Posts Tagged ‘Yule’

Here we are with the three plants that historically most represent the season, for the decorated tree is a relative newcomer. The soft light of the sunrise shows us the three dancing in a circle, while a passage tomb is also in the background. The cycle of life and death embodied.

Have a beautiful day!

Holy, Ivy, and Mistletoe 

First, we see three people personifying the well-known greenery of winter celebrations: Holly, Ivy, and Mistletoe. Holly is considered a masculine plant and represents protection, among other things. Ivy is a feminine plant and represents death and rebirth, among other things. Mistletoe is a sacred plant representing fertility and more. All three of them were brought in during the winter because they were green and symbolized that life continues even in the dead of winter. An interesting folklore bit is that whichever plant – Holly or Ivy – came into the house first in winter indicated whether the man or the woman would rule the house for the year. 

Also note the background – it appears to be a passage tomb or a similar ancient structure in the background with the winter sun rising up, possibly the solstice sun, which strengthens the concept of death and rebirth in this card. And even a hint of a sleigh and elf are on one side, suggesting gifts, travel, and festivities for the day.

StoryWorld: Christmas Tales by John and Caitlin Matthews, art (this card) by Maggie Kneen

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Happy Monday and Blessed Yule to all! My family and I had a beautiful and relaxing time at Devil’s Den State Park in Arkansas this weekend, and we used the time to have a mini Solstice celebration. Even in winter, the area is gorgeous with craggy hills and small mountains, streams and waterfalls, cedars and bare limbed redbuds and oaks, moss and lichen, and beautiful light.

Now we are home and have more energy from the fresh air and short hikes. Hopefully, we can keep the spirit of the forest with us and spread it around a little.

Blessing of the Solstice!

The Christmas Carolers

Caroling is just one classic activity to express joy of the season. I remember with fondness caroling with Girls Scouts at nursing homes, and I also enjoyed our local high school’s Vespers concert the previous four years (sadly, Covid canceled this year’s concert). Of course, I feel this card is saying to take part of whatever bring you the joy of the season, whether it’s baking cookies, vegging with wintery movies and popcorn on couch, or long walks in the woods.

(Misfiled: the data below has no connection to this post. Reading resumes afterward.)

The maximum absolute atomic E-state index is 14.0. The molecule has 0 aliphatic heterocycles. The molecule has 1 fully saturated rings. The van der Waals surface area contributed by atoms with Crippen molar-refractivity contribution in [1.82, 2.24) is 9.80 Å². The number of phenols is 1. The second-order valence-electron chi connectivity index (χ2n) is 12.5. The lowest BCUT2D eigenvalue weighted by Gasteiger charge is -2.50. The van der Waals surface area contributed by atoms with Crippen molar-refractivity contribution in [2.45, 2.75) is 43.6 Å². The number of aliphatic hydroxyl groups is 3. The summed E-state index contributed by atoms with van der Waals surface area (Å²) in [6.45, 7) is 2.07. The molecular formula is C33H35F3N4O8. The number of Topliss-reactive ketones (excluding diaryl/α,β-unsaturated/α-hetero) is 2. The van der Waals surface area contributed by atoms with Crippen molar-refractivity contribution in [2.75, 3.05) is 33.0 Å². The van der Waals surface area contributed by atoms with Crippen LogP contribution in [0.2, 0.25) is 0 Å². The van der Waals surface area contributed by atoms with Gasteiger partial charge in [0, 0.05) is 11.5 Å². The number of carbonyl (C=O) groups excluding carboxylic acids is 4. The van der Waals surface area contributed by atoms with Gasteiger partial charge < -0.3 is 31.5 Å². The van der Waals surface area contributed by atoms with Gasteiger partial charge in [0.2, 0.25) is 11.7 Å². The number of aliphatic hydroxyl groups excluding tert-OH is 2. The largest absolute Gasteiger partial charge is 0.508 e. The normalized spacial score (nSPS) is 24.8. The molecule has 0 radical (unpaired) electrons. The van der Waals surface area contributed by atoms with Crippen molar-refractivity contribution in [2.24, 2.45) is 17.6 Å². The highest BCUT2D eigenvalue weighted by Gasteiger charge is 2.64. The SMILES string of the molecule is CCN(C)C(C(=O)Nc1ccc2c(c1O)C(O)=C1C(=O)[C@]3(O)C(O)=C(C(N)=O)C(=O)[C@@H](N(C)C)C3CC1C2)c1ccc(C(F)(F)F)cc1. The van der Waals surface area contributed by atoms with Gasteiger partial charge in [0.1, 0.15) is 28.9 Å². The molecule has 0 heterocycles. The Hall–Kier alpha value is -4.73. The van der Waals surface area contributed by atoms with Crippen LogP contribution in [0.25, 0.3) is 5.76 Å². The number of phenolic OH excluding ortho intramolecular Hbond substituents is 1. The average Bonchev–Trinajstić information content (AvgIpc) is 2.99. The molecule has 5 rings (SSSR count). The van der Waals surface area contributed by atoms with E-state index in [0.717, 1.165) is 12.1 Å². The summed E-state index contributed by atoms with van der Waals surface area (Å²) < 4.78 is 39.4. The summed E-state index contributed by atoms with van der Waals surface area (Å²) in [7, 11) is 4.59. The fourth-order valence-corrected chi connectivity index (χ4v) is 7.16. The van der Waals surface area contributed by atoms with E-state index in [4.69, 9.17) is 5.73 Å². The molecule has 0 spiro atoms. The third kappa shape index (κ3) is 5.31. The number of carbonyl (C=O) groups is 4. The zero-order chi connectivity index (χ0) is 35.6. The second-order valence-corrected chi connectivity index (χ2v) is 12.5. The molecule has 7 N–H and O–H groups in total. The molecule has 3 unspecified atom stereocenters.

But if you look closely, this card also tells you to watch out for those Scrooges who want to put a damper on your joy and celebrations. Also note the elf and Jack Frost helpers in the foreground – they can be tricky too. Don’t let them spoil your fun!

Storyworld: Christmas Tales by John and Caitlinn Matthews, art (this card) by Debra McFarlane

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Well, here is the card for our weekend, and it would appear we need to watch our Ps and Qs. The holidays can bring on a lot of stress, so be aware if you need a break or start to snap at someone who doesn’t deserve it. (I’ve already fallen prey to that!)

Have a great weekend!

The Frost King

This is a complicated figure, The Frost King. In the Russian folktale about Father Frost, he can be very generous and helpful to those who are kind and polite. As is the case in many similar folktales, he can also leave someone for death if they are rude or lazy.

Here, we see him peering through a cozy window, his touch leaving beautiful patterns of frost on the window. With him are many little frost fairies and small winter creatures to help him with his plans. He sometimes likes to play tricks on people, but not always. Perhaps our card says to be our better selves today in order to avoid the tricks of the Frost King and instead reap his rewards? What do you think of the Frost King’s visit?

Storyworld: Christmas Tales by John and Caitlinn Matthews, art (this card) by Tomislav Tomic

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We continue Yuletide messages, and today’s bear is a great one for anyone needing encouragement.
Have a lovely Thursday!

The Polar Bear

Bears are often seen as protective and fierce, and here we have a polar bear carrying a girl on an adventure by the light of the full moon. Behind them is a cozy home with a couple folks watching her leave – at least one of them is a child as well. Notice how she doesn’t look frightened at all? She knows the power of the bear is with her and will guide and protect her.

I think we might be getting the suggestion that we should seek a powerful ally in a forthcoming journey, whether it’s an adventure or a journey to a new job, home, relationship, or connection to spirit. Don’t forget that we are not alone. Even if you do not believe in deity outright, the symbolism of a powerful ally like a bear, wolf, or eagle can empower us. The cold of winter and the dark season need not frighten us when we are prepared.

Storyworld: Christmas Tales by John and Caitlinn Matthews

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This is no elf on the shelf, so give him a good look. Have a lovely Wednesday, everyone!

The Christmas Elf

Though the Christmas elf is normally associated with the workshop where the toys are made, here we see one in the woodland setting surrounded by animals: an owl, a deer, a woodpecker, a bird and badger, squirrels, and even a little rodent in there. What would make the little guy leave the shop and take time in nature? Of course, most elven lore indicates a strong association with nature, rather than just being production machines for the man in red.